I’m so proud, I think my heart is going to burst and leave a big mess of happiness splattering across the entire perimeter of God’s Chosen County.
This last weekend Yorkshire was the epicentre of the cycling world as the Tour de France and its huge entourage of media, cool gendarmes on their smooth Kawasakis, over-excited police on spluttering BMWs and bizarre publicity vehicles sporting giant French fries and huge pots of yoghurt each playing its own Europop tracks.
More than two million people lined the roads and hills of our wonderful county to welcome the world’s largest sporting event. Never mind the World Cup, forget the WImbledon finals, ignore the British Grand Prix, even if it was celebrating its golden jubilee, the Tour de France in Yorkshire was all that mattered and we were part of it.
It seemed almost like a dream when Yorkshire pipped our north-of-the-border cousins to the post in the race to host the start of Le Tour. Cheeky Welcome to Yorkshire Chief Executive Gary Verity charmed Le Tour’s bigwigs with Yorkshire hospitality which I understand included mucky fat sandwiches and a Betty’s Fat Rascal, washed down with a pint of Saltaire Blonde, then took them by helicopter to see our stunningly beautiful countryside. No contest, Yorkshire won the day and Le Tour.
Both Noel and I volunteered to be Tourmakers, helpers dressed in lime green and powder blue, carrying flags and whistles, all enthused and excited to be part of this great spectacle. Even the 3.30am start on Saturday wasn’t onerous, we were determined to enjoy every minute of the day.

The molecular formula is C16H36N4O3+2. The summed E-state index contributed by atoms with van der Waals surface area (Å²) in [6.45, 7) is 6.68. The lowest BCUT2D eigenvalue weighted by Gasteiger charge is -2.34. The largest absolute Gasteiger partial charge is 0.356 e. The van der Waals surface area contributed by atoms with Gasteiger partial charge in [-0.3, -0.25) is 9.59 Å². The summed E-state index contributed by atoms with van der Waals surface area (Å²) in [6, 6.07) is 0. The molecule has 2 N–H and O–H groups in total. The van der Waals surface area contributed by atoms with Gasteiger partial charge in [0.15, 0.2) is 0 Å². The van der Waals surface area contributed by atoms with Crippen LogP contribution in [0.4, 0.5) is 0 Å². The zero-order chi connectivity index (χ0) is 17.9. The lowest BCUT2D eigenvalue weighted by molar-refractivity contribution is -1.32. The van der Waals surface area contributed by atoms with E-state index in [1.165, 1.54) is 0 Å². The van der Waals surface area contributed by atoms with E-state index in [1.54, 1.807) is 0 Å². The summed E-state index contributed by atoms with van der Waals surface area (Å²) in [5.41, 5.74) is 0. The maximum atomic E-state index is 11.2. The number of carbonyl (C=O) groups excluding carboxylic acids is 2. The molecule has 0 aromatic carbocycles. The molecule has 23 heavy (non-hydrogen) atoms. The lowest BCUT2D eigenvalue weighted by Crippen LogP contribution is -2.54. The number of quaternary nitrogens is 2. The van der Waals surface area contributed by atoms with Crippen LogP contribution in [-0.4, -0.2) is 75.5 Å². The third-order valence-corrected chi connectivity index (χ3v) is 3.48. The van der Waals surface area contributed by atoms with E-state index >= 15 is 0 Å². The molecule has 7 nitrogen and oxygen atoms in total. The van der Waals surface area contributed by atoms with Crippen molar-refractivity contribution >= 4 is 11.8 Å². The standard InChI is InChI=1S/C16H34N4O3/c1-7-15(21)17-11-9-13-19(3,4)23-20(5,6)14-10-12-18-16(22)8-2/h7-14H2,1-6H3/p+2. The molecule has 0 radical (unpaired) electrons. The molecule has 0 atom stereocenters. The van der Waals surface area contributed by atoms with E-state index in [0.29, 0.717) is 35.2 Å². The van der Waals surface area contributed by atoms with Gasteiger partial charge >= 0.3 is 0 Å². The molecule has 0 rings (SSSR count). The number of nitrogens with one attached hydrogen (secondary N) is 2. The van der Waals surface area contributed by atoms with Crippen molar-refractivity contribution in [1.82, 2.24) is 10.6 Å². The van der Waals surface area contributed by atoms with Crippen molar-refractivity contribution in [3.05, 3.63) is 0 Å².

I’d no idea what to expect, I’m not a follower of the Tour, so I was ready for anything. It started with all the cyclists who took advantage of the closed roads to have their own tour. The gathering crowds grew excited and cheered anything and everything, including the police bikes as they sped through. I ask you, when did you last cheer a police bike? Or the press cars come to that matter. By the time the caravan of publicity caravan went through, the cheers were deafening, even I got loud applause as I retrieved a piece of metal from the road, by gum I lapped it up. The peleton came and went within minutes, but the experience went on and on.
The next day we were on one of the many Yorkshire hills waiting excitedly for a second glimpse of the Tour de France machine. We knew what was coming and it made us cheer all the more, a glorious, wonderful, moving experience. How we wept.
Watching the highlights later on the TV we cheered all over again. Not so much for the cyclists, brilliant though they are, but for our county. The hills and dales, dry stone walls, cobbled streets and big sky that we see every day, but were new and a delight to the rest of the world. Towns and villages had embraced the event, bunting was everywhere, yellow bikes were suspended from walls, houses and even churches and buildings were transformed with King of the Mountain red spots. It made me so proud.
It’s all over now, though the marks on the road remain, proclaiming the names of heroes, Froome, Contador, Cav and of course our Yorkshire saying ‘ey up’.